Monday 22 Jan 2007 3.45pm (original TX Wednesday 26 July 9.30am)
Most of us take our memories for granted. In this series you'll meet six people who don't have that luxury.
In the first programme we hear from Claire who suffers from a condition called prosopagnosia - the inability to recognise faces. Her condition came about after falling prey to viral encephalitis - an inflammation of the brain caused by a virus.
It meant she was unable to recognise the faces of her children, husband or even herself. But it's not just faces that Claire struggles with. The condition has robbed her of her own sense of identity and of the close relationships she once enjoyed with friends and family - something we all take for granted: "Facial recognition is the tip of the iceberg - it's about what that person means to you and the nature of your relationship with them."
In this intriguing programme we learn how both Claire and her husband Ed have come to terms with the condition and what might be going on in her brain to cause it. With help from clinical psychologist Bonnie-Kate Dewar, Claire practises a series of learning techniques which are steadily helping her to overcome the worst effects of this condition and regain her sense of self.
The Oliver Zangwill Centre for Neuropsychological Rehabilitation - provides rehabilitation for the individual cognitive, social, emotional and physical needs of people with non-progressive brain injury
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Ingrid R Guerci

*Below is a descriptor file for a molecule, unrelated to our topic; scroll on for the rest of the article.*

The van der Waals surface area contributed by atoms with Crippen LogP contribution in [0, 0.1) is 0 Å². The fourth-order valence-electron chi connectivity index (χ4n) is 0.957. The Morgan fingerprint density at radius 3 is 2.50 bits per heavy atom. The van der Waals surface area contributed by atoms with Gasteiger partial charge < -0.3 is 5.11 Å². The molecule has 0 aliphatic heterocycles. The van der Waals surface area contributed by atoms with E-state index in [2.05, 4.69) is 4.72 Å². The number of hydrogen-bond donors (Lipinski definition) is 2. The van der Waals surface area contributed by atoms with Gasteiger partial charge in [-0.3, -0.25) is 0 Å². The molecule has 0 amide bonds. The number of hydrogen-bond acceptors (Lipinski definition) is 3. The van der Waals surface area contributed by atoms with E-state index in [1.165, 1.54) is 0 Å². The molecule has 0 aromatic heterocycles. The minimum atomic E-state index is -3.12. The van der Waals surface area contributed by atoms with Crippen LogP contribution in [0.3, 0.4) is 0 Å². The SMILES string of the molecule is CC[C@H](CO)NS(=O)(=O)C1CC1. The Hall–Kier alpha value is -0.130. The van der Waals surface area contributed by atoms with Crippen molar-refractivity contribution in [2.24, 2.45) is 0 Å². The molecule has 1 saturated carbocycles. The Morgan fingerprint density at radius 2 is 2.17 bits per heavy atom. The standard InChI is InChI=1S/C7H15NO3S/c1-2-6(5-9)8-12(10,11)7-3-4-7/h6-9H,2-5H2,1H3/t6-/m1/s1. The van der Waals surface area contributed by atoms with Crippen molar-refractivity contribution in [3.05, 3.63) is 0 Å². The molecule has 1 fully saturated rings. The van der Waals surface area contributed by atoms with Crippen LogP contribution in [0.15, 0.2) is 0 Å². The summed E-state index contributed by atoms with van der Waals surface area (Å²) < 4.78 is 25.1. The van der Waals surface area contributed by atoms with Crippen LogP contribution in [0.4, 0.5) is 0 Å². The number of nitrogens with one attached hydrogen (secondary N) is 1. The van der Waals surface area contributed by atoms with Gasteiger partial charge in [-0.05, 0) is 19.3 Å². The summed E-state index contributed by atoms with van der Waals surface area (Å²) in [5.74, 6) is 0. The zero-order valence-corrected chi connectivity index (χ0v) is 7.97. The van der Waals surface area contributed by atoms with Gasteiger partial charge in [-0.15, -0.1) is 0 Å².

Hello Claire, you are NOT alone! I, too, am a survivor of HSE. I got it in December 1995 when I was 45 years old. I have memory problems but not quite as bad as yours. I run an encephalitis survivor's email support group and Wendy Station in Canada runs another support group. We are now an incorporated, nonprofit organization. It would be great if you and yours (and anyone who is reading this) would check it out and join. Believe me, it is nice to know you are not alone with this illness.
I'm 39 and had encephalitis 6 years ago. I rely on my wife for my memory now eg "what did I say to him last time I saw him and when was that?" It means I can talk to people I already know. My family like to believe there isn't a problem because I can still remember my childhood, denial makes life easier for them. My wife's family is the main source of support because they can see the problem.
I have battled with memory loss over many years. In 1964 I lost a baby at 6 months with eclampsia toxemia and my memory for 6 months. I find that huge parts of my past cannot be recalled. I now have fibromyalgia which consists of in part short term memory loss. I managed to complete a 3 year B/A joint hons in 2004 but I find that my memory is very poor. Given that I am now 61 I find that in general people are neither understanding or sympathetic about my condition, and to some memory loss is "very convenient" as they put it. They obviously do not realise that memory loss can be very frightening as there is nothing at all that can be done to bring it back. Or if there is I do not know about it.
I have a similar problem but not nearly as serious as Clare. It's not so much recognition of people but it does happen from time to time. I cannot recall at all many wonderful holidays and many other things which can be quite distressing for those around me.
I was interested to hear of the link between depression and a failure to recall particular happy memories. Your program told us that a depressive person might remember a generally happy period or type of activity, but not specific days or events.
My question is: how would such specificity of memory help to prevent depression if the happy incident recalled could not be repeated - for example, in the case of a bereaved person? However happy the original event, the memory of time spent with someone who has since died must surely be unhappy.